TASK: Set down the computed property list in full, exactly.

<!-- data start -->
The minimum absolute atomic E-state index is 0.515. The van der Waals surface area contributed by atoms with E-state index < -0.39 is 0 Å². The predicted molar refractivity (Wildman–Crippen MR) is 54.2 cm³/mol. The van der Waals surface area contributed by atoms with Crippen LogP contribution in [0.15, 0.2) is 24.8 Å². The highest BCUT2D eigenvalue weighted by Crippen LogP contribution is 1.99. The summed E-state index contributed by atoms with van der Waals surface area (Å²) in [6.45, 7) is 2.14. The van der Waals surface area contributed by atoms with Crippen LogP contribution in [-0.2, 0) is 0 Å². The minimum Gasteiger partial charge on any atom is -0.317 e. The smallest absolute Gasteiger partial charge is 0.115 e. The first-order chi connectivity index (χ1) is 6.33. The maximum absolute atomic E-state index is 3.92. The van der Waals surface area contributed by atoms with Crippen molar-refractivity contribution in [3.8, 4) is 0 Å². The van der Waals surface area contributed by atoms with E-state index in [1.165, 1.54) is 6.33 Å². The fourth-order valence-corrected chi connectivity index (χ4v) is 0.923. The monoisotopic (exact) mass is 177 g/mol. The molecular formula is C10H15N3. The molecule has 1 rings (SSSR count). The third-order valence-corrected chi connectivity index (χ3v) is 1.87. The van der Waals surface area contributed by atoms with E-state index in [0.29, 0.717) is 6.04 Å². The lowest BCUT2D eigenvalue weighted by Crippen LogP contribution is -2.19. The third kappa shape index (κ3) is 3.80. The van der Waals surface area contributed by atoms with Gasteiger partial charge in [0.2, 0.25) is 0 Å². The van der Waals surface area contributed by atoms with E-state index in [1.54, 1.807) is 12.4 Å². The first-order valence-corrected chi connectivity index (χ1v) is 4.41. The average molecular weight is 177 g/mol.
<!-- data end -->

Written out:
The minimum absolute atomic E-state index is 0.515. The van der Waals surface area contributed by atoms with E-state index < -0.39 is 0 Å². The predicted molar refractivity (Wildman–Crippen MR) is 54.2 cm³/mol. The van der Waals surface area contributed by atoms with Crippen LogP contribution in [0.15, 0.2) is 24.8 Å². The highest BCUT2D eigenvalue weighted by Crippen LogP contribution is 1.99. The summed E-state index contributed by atoms with van der Waals surface area (Å²) in [6.45, 7) is 2.14. The van der Waals surface area contributed by atoms with Crippen LogP contribution in [-0.2, 0) is 0 Å². The minimum Gasteiger partial charge on any atom is -0.317 e. The smallest absolute Gasteiger partial charge is 0.115 e. The first-order chi connectivity index (χ1) is 6.33. The maximum absolute atomic E-state index is 3.92. The van der Waals surface area contributed by atoms with Crippen molar-refractivity contribution in [3.8, 4) is 0 Å². The van der Waals surface area contributed by atoms with E-state index in [1.165, 1.54) is 6.33 Å². The fourth-order valence-corrected chi connectivity index (χ4v) is 0.923. The monoisotopic (exact) mass is 177 g/mol. The molecular formula is C10H15N3. The molecule has 1 rings (SSSR count). The third-order valence-corrected chi connectivity index (χ3v) is 1.87. The van der Waals surface area contributed by atoms with E-state index in [0.29, 0.717) is 6.04 Å². The lowest BCUT2D eigenvalue weighted by Crippen LogP contribution is -2.19. The third kappa shape index (κ3) is 3.80. The van der Waals surface area contributed by atoms with Gasteiger partial charge in [0.2, 0.25) is 0 Å². The van der Waals surface area contributed by atoms with E-state index in [1.54, 1.807) is 12.4 Å². The first-order valence-corrected chi connectivity index (χ1v) is 4.41. The average molecular weight is 177 g/mol.